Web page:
Billionaires Attempt to Discredit Climate Change Science
American conservatives are using secretive funding channels to pump millions of dollars of their considerable personal wealth into groups working to cast doubt over the findings of the scientific community.
Using two trusts, Donors Trust and the Donors Capital Fund, almost $120m has been discreetly put towards “promoting liberty”, which Whitney Ball, chief executive of the Donors Trust, defines as “limited government, personal responsibility, and free enterprise.” Though the various donors represent a range of right wing politics, according to Ball, opposing legislation to enforce cuts to greenhouse gas emissions is a common goal.
Kert Davies, research director of Greenpeace, who managed to compile information on how anti-climate change groups receive their funding with reference to tax records, notes that there is no transparency in how campaigns against the environmental movement are paid for:
The funding of the denial machine is becoming increasingly invisible to public scrutiny. These groups are increasingly getting money from sources that are anonymous or untraceable. There is no transparency, no accountability for the money. There is no way to tell who is funding them.
Robert Brulle, a Drexel University sociologist has studied the role ‘dark money’ (a term for anonymous funding) plays in the activities of such groups:
This is what I call the counter-movement, a large-scale effort that is an organised effort and that is part and parcel of the conservative movement in the United States […] We don’t know where a lot of the money is coming from, but we do know that Donors Trust is just one example of the dark money flowing into this effort […] Donors Trust is just the tip of a very big iceberg.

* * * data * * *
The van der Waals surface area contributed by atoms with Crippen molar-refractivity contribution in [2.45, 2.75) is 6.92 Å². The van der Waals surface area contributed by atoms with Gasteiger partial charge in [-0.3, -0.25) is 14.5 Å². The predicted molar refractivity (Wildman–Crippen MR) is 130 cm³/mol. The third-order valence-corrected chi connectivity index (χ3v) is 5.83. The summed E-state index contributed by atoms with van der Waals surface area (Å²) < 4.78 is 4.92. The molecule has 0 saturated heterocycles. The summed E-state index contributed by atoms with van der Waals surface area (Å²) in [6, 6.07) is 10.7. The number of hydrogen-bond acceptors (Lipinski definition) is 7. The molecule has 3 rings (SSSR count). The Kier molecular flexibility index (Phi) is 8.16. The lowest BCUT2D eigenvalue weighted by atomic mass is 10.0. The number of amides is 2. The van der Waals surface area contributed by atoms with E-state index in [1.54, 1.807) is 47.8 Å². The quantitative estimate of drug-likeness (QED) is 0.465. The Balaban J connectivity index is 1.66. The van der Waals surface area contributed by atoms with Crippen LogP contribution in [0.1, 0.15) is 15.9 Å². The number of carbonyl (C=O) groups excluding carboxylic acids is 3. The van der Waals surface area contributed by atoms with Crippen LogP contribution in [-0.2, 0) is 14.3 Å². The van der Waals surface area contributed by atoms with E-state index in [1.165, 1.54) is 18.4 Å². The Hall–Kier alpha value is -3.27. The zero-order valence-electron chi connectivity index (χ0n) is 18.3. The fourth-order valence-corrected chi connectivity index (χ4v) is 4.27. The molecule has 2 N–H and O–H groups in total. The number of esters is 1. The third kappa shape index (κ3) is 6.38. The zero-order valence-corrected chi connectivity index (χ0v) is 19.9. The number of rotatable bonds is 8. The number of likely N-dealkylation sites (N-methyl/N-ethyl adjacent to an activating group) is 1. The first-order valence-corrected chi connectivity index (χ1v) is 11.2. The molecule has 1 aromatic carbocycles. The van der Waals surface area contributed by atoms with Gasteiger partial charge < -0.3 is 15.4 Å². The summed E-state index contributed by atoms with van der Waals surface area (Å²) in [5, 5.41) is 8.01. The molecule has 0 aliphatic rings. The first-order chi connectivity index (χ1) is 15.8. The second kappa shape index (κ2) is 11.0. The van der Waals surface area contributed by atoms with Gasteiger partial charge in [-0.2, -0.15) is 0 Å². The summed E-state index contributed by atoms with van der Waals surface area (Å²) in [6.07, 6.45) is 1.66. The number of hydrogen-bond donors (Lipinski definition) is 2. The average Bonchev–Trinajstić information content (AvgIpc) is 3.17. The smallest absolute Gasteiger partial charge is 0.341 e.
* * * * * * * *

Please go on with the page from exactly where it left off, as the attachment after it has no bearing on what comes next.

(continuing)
The use of such funding channels has grown exponentially over the last decade. In 2002 the funds in question raised less than a million dollars for climate contrarian projects, much less than other groups with a vested interest in scepticism. However, the funds now dwarf the amounts being given by more well known opponents of green initiatives, such as Exxon Mobil or Koch brothers.
Green Steve’s Reaction
Just as you cannot have up without down or light without dark, there wouldn’t be a pro-environment movement without such counterbalancing sceptics who quite clearly care little about whether climate change is real or not but rather care how potential legislation is going to affect their wealth.
I do think, however, that the impact of the sceptics’ work is palpable given the often fleeting interaction of the everyday man with the subject of climate change. With grotesquely biased headlines appearing in right-wing press outlets across the world, the public are being misinformed as to the seriousness of climate change and this in turn is contributing to a sense of apathy, and sometimes anger, towards the enforced transition towards a greener economy.
Without true impartiality, there can be no true science which is why, in my opinion, areas of science which may prove contentious should be primarily government funded to avoid conflicts of interest. Whether this is a realistic view when many countries are facing huge austerity I cannot say.
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